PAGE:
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Kintsugi in the making


All that is Broken is not Lost.

“Wabi-Sabi is a way of living that focuses on finding the beauty within the imperfections of life and accepting peacefully the natural cycle of growth and decay.”

The Reactive Glazes we use for Studio Glaze are not without their risks. They contain a large amount of flux which lowers the melting point of the glaze allowing it to flow in the kiln. While this can produce beautiful surface effects it can also cause tragedies when the glaze flows onto the kiln shelf sticking it in place.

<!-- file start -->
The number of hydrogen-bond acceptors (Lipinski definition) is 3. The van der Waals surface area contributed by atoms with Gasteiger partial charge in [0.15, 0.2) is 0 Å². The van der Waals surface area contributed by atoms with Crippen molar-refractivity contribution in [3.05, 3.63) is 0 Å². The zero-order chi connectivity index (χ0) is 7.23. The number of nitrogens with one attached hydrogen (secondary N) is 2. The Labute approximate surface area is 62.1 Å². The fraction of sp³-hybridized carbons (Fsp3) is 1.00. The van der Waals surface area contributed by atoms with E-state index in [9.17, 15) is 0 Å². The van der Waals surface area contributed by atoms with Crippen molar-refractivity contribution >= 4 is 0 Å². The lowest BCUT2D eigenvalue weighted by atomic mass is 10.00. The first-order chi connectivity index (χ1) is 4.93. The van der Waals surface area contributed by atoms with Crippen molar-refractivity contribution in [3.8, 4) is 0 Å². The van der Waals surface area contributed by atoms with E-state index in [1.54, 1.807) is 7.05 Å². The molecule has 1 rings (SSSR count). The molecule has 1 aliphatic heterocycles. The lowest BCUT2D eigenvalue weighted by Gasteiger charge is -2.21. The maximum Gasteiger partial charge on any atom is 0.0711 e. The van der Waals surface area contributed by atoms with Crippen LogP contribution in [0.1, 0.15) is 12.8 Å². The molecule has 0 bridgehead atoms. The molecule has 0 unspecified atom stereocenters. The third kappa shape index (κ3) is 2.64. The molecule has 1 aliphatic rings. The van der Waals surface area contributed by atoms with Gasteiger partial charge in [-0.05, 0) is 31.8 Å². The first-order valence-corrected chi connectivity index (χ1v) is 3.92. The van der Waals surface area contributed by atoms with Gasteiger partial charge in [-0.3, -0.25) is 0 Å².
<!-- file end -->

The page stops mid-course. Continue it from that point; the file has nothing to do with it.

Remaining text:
Removing these ‘stuck’ vases from the kiln will often crack or chip them and sad as it is to see the result of so much hard work in this state.

Reiko has been working on restoring the broken pieces lost to the intense heat of the kilns, using the traditional Japanese technique of Kintsugi. The delicate process highlights and accentuates flaws and cracks using lacquer and precious gold. Embracing the Japanese philosophy of Wabi-Sabi and an appreciation for the imperfect and the natural, mended pieces come to represent more than their original selves.

The process for Kintsugi starts with smoothing down broken areas of the object. This prepares the surface for painting on a lacquer to which gold powder is pressed onto.

Below are images taken during the Kintsugi process in our Studio.